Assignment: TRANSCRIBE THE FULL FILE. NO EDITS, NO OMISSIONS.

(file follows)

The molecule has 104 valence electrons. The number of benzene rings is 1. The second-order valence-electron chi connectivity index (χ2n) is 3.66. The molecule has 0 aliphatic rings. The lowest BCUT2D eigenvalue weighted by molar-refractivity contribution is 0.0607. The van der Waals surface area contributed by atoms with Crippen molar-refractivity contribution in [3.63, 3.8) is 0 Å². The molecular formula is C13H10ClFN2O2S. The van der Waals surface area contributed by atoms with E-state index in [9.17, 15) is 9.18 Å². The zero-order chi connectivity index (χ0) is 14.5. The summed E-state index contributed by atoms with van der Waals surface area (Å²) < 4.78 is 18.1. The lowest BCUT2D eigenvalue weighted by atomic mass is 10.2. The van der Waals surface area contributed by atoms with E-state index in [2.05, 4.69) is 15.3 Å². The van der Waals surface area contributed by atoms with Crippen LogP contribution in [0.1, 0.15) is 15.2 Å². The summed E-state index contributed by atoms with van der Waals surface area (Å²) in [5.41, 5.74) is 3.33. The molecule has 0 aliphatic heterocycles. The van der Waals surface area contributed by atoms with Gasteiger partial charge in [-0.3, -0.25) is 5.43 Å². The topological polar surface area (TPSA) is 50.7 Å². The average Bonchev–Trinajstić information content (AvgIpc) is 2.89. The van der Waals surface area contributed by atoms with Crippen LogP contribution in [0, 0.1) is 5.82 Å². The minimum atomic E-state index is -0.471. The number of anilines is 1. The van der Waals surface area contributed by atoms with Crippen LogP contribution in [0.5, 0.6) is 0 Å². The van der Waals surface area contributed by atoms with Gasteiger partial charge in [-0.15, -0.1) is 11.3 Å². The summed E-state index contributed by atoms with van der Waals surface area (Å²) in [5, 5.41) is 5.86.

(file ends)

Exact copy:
The molecule has 104 valence electrons. The number of benzene rings is 1. The second-order valence-electron chi connectivity index (χ2n) is 3.66. The molecule has 0 aliphatic rings. The lowest BCUT2D eigenvalue weighted by molar-refractivity contribution is 0.0607. The van der Waals surface area contributed by atoms with Crippen molar-refractivity contribution in [3.63, 3.8) is 0 Å². The molecular formula is C13H10ClFN2O2S. The van der Waals surface area contributed by atoms with E-state index in [9.17, 15) is 9.18 Å². The zero-order chi connectivity index (χ0) is 14.5. The summed E-state index contributed by atoms with van der Waals surface area (Å²) < 4.78 is 18.1. The lowest BCUT2D eigenvalue weighted by atomic mass is 10.2. The van der Waals surface area contributed by atoms with E-state index in [2.05, 4.69) is 15.3 Å². The van der Waals surface area contributed by atoms with Crippen LogP contribution in [0.1, 0.15) is 15.2 Å². The summed E-state index contributed by atoms with van der Waals surface area (Å²) in [5.41, 5.74) is 3.33. The molecule has 0 aliphatic heterocycles. The van der Waals surface area contributed by atoms with Gasteiger partial charge in [-0.3, -0.25) is 5.43 Å². The topological polar surface area (TPSA) is 50.7 Å². The average Bonchev–Trinajstić information content (AvgIpc) is 2.89. The van der Waals surface area contributed by atoms with Crippen LogP contribution in [0, 0.1) is 5.82 Å². The minimum atomic E-state index is -0.471. The number of anilines is 1. The van der Waals surface area contributed by atoms with Crippen LogP contribution in [0.5, 0.6) is 0 Å². The van der Waals surface area contributed by atoms with Gasteiger partial charge in [-0.15, -0.1) is 11.3 Å². The summed E-state index contributed by atoms with van der Waals surface area (Å²) in [5, 5.41) is 5.86.